Well, that was unnecessary.
Twenty years after “Independence Day” stormed the summer box office and Will Smith announced himself as a major star in the making, we get “Independence Day: Resurgence,” which is nothing more than a clunky, cliché-riddled alien invasion movie from the 1950s B-movie playbook dressed up in 21st century special effects.
A sampling of actual lines from the film:
“Nobody else dies today!”
“They got me!”
“Is that an alien space gun?”
“I’m not saving the world. I’m saving YOU.”
(The “Yaaaah!” type lines are indicative of what various pilots “say” as they’re firing on the enemy or getting hit by the enemy. There’s a LOT of yelling the cockpits in this movie.)
After showing initial interest in the sequel, Smith dropped out. (Perhaps the disaster that was “After Earth” turned him off to further sci-fi adventures for a while.)
Lucky Will. They killed off his character, so not only does he avoid appearing in “Resurgence,” there’s virtually no chance (other than flashbacks) of him showing up in the third chapter, which we’re threatened with at the end of this bomb.
We’re told Smith’s Captain Hiller was killed in a training exercise. Gee, after saving the world? Really! There’s a cheesy painting of Captain Hiller hanging in a prominent spot in the White House, and his son Dylan (Jessie T. Usher in a not-great performance) is carrying on his legacy as a hotshot pilot.
“Independence Day: Resurgence” is set in real time, some 20 years after the great alien war of 1996, but in a parallel universe where all nations are united in peace, and there hasn’t been a sign of any giant slimy invading insect-looking creatures in two decades.
As for alums of the original who do appear in the sequel, a partial roster:
• Bill Pullman returns as (now former) President Whitmore, who is haunted by nightmares and calls himself “a crazy old man” even as he warns the aliens are returning. He even sports a Lettermanesque beard to let us know he’s no longer a part of the mainstream.
• Jeff Goldblum is the best thing in the film, seemingly amusing himself with droll line readings, as David Levinson, who has become the director of the Earth Space Defense. (Once the inevitable invasion occurs and major cities begin to fall, Levinson dryly notes, “They like to take out the landmarks.”)
• Unfortunately, Judd Hirsch also returns and once again hams it up beyond belief as David’s meddling, annoying father, who calls people “putz” and “schmuck,” because, you know, he’s Jewish.
Among the newbies: Liam Hemsworth is Jake Morrison, the obligatory Gifted But Cocky Pilot Who Breaks All the Rules. Maika Monroe is the president’s daughter, the obligatory Plucky Girlfriend Who Can Also Fly Jets. Nicholas Wright is Floyd, the obligatory Government Dweeb Who Eventually Picks Up a Gun.
Oh, and Deobia Oparei is the warlord Dikembe Umbutu, who specializes in killing aliens with his twin machetes. All right, I’ll admit that’s a new one.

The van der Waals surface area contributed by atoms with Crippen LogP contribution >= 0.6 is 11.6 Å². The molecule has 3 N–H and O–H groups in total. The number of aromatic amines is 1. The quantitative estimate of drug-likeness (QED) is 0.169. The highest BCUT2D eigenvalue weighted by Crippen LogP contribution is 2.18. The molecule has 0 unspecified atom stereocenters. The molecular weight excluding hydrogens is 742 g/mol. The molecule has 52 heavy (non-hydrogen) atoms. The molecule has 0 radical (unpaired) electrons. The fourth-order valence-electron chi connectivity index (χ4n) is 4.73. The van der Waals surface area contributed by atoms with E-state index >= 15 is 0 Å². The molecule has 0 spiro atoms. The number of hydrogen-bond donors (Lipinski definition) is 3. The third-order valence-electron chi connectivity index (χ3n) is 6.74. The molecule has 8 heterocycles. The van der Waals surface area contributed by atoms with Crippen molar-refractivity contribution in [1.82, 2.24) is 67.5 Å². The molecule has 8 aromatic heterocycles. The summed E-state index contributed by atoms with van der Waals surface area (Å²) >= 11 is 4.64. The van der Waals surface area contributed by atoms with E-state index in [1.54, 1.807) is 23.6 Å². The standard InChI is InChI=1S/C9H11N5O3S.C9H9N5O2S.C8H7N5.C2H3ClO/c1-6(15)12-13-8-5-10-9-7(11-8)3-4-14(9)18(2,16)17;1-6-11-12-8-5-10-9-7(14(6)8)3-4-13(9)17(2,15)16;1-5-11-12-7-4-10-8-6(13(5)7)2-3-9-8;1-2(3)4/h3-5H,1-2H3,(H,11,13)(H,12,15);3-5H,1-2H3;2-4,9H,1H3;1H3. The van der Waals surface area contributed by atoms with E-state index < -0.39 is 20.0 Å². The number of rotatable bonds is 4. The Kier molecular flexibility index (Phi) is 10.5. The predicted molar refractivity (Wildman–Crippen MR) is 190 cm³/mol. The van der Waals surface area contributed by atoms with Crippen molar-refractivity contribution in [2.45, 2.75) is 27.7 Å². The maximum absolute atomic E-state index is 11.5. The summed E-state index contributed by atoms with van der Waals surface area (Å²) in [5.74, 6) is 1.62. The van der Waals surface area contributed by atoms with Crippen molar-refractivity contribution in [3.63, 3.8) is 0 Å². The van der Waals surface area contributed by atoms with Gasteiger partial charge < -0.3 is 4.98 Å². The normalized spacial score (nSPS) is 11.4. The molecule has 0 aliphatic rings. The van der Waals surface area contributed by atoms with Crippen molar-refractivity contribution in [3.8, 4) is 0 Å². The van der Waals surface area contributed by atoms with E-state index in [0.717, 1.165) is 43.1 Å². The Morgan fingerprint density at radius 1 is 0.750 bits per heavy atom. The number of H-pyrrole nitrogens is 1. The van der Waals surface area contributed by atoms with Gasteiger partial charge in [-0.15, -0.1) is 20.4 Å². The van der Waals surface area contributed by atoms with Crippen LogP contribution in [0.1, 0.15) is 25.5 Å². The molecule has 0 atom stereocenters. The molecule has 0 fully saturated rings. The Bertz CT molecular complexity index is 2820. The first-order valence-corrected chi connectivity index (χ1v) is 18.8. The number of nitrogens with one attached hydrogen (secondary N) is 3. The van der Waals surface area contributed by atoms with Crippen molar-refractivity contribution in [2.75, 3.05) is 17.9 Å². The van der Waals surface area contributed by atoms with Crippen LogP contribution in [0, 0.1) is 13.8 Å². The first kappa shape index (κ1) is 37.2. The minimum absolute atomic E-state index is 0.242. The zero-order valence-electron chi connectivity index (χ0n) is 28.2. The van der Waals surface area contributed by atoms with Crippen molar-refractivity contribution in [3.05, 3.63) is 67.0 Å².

All of these characters, and far too many more, are mired in a formulaic alien-invasion film that for all its massive 3D battle sequences and all its rousing music and all its attempts to make us care about these characters is one of the most uninvolving movies of the year.
Everyone keeps talking about how the fate of the world is at stake, and we see the destruction of countless cities, meaning millions of lives have been lost — but it’s bloodless, from-a-distance destruction. Even when two of the younger characters witness the deaths of older relatives, I doubt there’ll be a moist eye in the house.
The “Resurgence” blueprint calls for a scene in which characters have human, allegedly humorous and/or touching moments; a scene in which characters plot strategy against the aliens; and a big action sequence in which it’s often difficult to tell the difference between the good-guy spaceships and the bad-guy spaceships. Rinse and repeat, rinse and repeat.
Most of the performances in the film are as forgettable as the storyline and the special effects. There’s a lot of hugging and cheering and weeping and speechifying, but precious little of it rings true. We see CGI explosions and battles and we cut to the actors in the cockpit or command central or squinting up at the sky, and it just doesn’t connect or resonate.
“Independence Day: Resurgence” is directed by Roland Emmerich, whose credits include the first “Independence Day,” “White House Down,” “10,000 BC,” and the 1998 “Godzilla.” He knows how to do slick and bombastic. Five writers teamed up for the screenplay.
This is a disaster by committee.
20th Century Fox presents a film directed by Roland Emmerick and written by Emmerich, Nicolas Wright, James A. Woods, Dean Devlin and James Vanderbilt. Running time: 120 minutes. Running time: 120 minutes. Rated PG-13 (for sequences of sci-fi action and destruction, and for some language). Now showing at local theaters.